The EGR System tends to get restricted or blocked with carbon after 100,000- 125,000 miles which will cause an emissions test failure for NOX. If the EGR system is equipped with an EGR temperature sensor it will trigger a Check Engine Light for improper EGR flow. The repair is to clean out the EGR passages and the EGR Temperature sensor. Our technicians tell this repair is pretty straight forward and takes about 1-1.5 hours. It is also wise to verify the EGR system components i.e. the Transducer, EGR Valve and VSV Solenoid at this time.
1993 Toyota Previa Problem Reports
Most Reported 1993 Toyota Previa Problem Reports
At higher mileages, (125,000-150,000) the automatic transmission may not shift correctly. This can be caused by the throttle position sensor being out of adjustment or a shift solenoid needing to be replaced. Typically the transmission does not need to be completely overhauled.
The Throttle Position Sensor can get out of adjustment due to wear in the throttle body or due to carbon build up. This will cause the idle timing to advance more than 30 degrees which will cause very high HC and NOx emissions. Conversely, the Throttle Position Sensors can wear out and not properly advance the timing which causes a lack of power and poor fuel economy.
If the engine will not crank over, the most common problem is the starter. These will tend to go out at about 100,00-125,000 miles. Sometimes it is only the starter solenoid, but often the complete starter (including solenoid) needs to be replaced.
Over the time the exhaust gas recirculation (EGR) system may become plugged with debris, the oxygen sensor may also be getting slow or 'lazy' around this time. When servicing or cleaning the EGR system, it is a good idea to replace the oxygen sensor because it works in tandem with the EGR system.
It is important to regularly check the valve clearance as the exhaust valves may become too tight. This will lead to valve failures, which are expensive to repair.
A rough idle and even an emissions inspection failure for high HC and CO can be caused by improperly adjusted valves. Also, exhaust valves may become to tight which can lead to valve failures. Our technicians tell us that regular valve adjustment inspections are a must.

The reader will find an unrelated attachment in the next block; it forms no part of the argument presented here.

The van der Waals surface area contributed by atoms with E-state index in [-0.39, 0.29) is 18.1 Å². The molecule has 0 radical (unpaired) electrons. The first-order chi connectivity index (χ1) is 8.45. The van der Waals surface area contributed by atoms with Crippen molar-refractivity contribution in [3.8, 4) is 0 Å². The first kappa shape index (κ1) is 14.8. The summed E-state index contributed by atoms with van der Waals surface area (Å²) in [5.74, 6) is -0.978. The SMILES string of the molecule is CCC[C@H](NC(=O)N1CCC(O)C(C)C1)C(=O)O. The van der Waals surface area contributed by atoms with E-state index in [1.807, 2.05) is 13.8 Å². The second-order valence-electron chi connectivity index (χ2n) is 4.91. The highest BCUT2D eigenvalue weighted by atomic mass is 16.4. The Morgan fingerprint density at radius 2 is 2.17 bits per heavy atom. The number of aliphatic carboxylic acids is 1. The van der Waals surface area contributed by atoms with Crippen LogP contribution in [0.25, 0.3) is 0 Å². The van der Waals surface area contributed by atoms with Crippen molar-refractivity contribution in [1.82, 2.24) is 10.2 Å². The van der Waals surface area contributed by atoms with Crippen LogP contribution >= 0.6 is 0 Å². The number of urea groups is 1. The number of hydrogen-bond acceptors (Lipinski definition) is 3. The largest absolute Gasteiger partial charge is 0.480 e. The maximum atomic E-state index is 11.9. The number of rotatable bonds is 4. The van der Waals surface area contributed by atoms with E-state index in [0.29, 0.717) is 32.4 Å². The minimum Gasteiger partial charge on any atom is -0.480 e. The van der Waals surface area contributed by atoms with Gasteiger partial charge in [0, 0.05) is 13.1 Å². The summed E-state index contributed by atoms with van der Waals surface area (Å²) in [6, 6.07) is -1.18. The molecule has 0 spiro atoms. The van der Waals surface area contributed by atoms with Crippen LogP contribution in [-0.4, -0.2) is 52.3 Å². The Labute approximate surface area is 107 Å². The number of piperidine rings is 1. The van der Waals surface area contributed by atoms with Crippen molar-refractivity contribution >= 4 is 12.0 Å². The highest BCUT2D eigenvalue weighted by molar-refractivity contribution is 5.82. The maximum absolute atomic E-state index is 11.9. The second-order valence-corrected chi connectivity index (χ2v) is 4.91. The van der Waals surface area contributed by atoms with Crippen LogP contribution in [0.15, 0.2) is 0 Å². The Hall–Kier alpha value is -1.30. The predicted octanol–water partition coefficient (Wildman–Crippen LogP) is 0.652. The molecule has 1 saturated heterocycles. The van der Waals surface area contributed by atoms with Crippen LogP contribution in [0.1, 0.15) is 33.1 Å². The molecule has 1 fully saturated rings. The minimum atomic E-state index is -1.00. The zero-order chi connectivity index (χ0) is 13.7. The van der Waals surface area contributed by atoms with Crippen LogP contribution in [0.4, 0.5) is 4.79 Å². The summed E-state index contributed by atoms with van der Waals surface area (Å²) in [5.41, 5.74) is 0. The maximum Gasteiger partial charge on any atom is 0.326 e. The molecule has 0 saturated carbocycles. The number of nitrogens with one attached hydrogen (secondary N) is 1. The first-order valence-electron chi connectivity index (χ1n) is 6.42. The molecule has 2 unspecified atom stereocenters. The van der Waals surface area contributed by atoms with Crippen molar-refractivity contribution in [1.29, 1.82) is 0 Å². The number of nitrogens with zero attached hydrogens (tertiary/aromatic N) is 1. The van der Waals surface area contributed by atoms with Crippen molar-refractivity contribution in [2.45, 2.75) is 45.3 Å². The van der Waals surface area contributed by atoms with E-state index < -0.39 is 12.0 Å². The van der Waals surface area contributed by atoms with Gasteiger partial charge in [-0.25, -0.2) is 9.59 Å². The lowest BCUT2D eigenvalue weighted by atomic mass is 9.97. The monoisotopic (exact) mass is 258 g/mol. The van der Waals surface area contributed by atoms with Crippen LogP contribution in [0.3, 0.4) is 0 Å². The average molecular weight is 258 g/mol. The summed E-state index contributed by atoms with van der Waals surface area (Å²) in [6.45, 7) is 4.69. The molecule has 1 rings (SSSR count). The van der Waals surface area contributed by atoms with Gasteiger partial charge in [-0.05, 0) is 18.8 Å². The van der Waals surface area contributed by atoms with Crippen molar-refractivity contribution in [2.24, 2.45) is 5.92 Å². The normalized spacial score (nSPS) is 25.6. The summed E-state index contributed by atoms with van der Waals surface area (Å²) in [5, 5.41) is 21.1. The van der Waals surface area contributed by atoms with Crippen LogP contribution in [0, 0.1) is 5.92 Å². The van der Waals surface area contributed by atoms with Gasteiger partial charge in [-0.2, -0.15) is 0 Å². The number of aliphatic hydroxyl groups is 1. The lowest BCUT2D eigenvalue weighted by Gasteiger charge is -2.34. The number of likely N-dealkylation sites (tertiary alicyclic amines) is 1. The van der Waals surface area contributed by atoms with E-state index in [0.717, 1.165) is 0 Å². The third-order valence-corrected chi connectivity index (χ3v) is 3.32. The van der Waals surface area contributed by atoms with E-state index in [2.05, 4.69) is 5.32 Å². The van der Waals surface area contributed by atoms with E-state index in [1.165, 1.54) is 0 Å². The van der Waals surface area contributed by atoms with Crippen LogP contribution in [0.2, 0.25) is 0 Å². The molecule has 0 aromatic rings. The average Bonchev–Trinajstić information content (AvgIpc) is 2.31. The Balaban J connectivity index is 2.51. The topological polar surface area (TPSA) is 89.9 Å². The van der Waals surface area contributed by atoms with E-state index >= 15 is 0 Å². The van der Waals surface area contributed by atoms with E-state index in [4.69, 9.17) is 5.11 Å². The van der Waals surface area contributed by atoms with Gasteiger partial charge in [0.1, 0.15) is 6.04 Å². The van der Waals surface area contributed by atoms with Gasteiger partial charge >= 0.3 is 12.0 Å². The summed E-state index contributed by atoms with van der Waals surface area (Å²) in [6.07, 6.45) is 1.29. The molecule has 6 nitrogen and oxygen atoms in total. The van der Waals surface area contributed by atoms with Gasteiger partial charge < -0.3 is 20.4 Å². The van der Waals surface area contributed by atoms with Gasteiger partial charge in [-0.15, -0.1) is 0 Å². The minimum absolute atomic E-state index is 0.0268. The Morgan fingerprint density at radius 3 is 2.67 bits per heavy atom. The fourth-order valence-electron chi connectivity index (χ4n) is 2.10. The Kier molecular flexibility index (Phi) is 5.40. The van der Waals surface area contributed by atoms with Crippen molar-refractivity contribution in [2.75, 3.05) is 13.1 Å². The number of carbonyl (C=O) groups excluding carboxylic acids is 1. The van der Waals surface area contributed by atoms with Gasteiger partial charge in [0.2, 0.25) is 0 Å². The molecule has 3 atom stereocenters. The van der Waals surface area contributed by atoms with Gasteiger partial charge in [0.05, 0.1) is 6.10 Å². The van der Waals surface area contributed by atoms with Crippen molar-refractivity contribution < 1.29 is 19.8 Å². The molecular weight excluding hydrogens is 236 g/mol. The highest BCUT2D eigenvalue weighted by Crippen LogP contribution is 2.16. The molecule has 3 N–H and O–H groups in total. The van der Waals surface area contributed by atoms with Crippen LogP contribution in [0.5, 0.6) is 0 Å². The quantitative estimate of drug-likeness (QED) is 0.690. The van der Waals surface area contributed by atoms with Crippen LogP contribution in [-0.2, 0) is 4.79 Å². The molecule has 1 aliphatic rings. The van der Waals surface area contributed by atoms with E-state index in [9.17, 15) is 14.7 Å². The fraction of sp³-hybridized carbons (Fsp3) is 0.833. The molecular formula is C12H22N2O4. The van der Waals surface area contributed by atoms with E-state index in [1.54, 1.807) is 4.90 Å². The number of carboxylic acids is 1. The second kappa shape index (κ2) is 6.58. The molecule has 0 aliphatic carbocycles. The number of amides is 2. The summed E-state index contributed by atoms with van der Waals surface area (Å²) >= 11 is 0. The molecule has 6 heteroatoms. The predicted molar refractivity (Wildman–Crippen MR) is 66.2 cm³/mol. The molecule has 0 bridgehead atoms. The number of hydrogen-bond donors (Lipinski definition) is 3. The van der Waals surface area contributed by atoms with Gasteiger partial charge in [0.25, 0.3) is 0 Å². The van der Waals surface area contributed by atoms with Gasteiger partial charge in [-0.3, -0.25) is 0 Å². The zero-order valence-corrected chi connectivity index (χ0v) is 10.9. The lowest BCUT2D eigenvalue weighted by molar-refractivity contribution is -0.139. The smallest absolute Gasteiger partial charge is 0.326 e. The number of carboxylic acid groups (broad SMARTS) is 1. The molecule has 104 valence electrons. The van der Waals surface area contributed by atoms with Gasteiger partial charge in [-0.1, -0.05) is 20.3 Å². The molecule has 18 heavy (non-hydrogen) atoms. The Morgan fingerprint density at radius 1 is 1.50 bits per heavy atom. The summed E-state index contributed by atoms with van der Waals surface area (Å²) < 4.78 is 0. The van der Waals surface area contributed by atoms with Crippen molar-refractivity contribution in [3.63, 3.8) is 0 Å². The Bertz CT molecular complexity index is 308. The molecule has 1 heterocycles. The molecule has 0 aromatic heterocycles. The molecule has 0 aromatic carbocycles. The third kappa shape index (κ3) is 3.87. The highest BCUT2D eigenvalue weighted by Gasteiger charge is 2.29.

A loss of power on the freeway may due to an internally leaking fuel pulsation dampener. This commonly occurs on higher mileage vehicles.
At higher mileages (125,000+) the mass air flow sensor may cause the vehicle to idle rough, run rich and even stall. It is recommended to replace the mass air flow sensor with a factory unit because the aftermarket units have very mixed results.
The ignition coil inside the distributor can fail. There will be a hesitation on acceleration, especially when the vehicle is warming up on cold, rainy days. The pickup coil inside the distributor can also fail and cause a no-start condition. There have also been some failures of the radio noise suppressor inside the distributor, which can short out. Our technicians recommend replacing the whole distributor with a complete, genuine Toyota distributor if any of its components fail.
If the vehicle will not crank over, the most common problem is the starter, which tend to fail at about 100,00-125,000 miles. Sometimes it is only the starter solenoid contacts, but often the complete starter (including solenoid) needs to be replaced.
Usually by 150,000 miles the AC system will need some attention, especially in climates where it is used often. Our technicians tell us that it is best to service the AC system every 2-3 years. This keeps the moisture in the system at a minimum which extends the life of the components.
At higher mileages, an anti-lock brake system wheel speed sensor may wear out and illuminate the ABS warning light. It is recommended to replace the sensor with a factory part and be sure to clean all rust and debris from the mounting area because the mounting distance is critical. Failure to do so may result in the new sensor setting false trouble codes.